"Waste not, want not" goes the aphorism, and Jonathan Miles's second novel explores both themes to their fullest extent: the concept of waste from lives spent profligately to garbage and excrement and ordinary people's conflicting desires. In three interlocking story lines, Miles looks for what is really of human value at a time when everything seems disposable and possessions both material and digital can exert a dispiriting tyranny.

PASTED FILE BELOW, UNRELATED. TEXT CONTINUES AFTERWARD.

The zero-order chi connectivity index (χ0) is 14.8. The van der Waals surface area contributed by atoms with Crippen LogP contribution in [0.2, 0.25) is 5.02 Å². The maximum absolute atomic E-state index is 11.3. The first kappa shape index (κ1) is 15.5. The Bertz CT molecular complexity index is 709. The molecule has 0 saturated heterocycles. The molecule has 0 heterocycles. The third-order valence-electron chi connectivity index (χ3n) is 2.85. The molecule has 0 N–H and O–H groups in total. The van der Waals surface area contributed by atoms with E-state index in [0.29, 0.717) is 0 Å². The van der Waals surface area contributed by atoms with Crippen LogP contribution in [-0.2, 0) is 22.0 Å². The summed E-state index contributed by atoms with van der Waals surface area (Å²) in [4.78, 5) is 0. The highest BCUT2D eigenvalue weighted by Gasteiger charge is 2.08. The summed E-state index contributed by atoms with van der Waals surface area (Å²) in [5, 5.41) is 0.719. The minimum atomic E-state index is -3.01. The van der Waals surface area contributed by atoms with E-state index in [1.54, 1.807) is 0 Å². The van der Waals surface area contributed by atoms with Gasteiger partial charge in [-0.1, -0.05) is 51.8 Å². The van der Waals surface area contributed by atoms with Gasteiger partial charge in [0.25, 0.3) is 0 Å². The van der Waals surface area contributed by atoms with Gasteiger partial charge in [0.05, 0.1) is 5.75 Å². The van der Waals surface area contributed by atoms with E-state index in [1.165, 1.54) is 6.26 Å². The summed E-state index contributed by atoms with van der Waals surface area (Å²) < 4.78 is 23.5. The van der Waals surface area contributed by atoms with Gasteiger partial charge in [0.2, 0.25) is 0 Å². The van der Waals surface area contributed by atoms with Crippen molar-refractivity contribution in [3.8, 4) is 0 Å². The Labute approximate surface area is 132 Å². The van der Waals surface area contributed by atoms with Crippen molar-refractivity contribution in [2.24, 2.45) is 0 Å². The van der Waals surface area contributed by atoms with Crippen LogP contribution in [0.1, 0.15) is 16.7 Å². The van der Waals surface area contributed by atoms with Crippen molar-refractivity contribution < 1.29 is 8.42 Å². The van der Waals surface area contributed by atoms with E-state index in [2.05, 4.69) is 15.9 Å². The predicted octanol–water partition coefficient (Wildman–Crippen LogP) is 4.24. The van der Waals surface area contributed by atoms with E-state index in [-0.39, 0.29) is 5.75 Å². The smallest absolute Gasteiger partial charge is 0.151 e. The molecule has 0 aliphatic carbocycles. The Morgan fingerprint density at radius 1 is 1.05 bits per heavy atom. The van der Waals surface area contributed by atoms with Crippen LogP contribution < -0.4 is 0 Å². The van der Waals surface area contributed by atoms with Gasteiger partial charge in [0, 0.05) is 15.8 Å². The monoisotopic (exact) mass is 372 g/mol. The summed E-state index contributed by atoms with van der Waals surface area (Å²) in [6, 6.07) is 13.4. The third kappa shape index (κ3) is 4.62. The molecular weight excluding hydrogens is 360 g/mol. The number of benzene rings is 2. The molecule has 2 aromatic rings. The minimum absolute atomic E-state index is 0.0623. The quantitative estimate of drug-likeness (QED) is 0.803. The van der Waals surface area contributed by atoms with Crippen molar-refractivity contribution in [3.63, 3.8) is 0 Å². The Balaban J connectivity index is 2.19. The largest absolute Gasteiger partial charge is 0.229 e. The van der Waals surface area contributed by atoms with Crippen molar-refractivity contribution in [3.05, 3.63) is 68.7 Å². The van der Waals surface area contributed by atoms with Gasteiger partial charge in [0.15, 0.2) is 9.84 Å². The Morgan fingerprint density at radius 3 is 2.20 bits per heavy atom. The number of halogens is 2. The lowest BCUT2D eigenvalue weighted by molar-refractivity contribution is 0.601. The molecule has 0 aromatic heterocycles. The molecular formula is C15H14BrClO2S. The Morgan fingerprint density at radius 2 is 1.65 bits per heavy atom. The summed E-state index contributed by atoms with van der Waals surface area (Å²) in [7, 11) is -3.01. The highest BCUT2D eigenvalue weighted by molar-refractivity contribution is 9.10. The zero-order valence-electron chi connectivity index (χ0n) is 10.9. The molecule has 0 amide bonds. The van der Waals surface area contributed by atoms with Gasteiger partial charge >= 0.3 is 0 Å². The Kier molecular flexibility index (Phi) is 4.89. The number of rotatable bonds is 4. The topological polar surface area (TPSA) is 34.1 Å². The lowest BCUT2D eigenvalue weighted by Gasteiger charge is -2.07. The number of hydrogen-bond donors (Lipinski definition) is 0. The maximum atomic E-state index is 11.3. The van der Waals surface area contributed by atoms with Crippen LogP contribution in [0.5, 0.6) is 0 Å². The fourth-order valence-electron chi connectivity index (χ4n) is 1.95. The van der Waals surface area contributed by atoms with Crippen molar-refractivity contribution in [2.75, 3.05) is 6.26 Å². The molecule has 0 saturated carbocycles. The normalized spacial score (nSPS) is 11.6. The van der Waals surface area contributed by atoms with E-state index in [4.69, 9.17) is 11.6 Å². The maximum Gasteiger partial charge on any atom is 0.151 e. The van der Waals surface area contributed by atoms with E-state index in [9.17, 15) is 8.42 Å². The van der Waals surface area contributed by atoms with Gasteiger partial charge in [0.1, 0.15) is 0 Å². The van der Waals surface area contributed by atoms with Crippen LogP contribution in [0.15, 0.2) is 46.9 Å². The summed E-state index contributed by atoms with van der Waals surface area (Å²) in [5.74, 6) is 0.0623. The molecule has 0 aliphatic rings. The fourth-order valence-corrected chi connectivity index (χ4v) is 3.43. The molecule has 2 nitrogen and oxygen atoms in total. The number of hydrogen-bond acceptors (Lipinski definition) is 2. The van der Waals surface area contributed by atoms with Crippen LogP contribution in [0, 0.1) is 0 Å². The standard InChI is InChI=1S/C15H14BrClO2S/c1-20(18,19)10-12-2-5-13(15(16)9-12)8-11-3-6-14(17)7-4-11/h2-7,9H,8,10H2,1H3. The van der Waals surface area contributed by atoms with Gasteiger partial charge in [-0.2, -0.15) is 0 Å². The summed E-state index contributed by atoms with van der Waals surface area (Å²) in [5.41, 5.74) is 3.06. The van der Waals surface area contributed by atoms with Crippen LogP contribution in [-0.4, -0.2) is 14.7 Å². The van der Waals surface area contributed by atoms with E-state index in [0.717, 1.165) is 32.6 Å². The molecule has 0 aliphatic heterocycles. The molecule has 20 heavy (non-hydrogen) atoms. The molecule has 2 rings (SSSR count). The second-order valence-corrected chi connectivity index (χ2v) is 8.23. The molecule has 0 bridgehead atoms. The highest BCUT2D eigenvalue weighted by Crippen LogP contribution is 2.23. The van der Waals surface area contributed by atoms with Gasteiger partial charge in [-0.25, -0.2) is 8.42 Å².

As the novel opens in 2007, Thanksgiving finds New York City buried under an early snowstorm. The nation's annual excuse for gluttony makes a perfect metaphorical setting for Miles's exposé of food waste and consumerist excess. Even this time of feasting has a dark side, with Talmadge Bertrand, the first of three main characters, rummaging in trash bags outside Key Foods for edible pastries and produce. This scrounging lifestyle might ...
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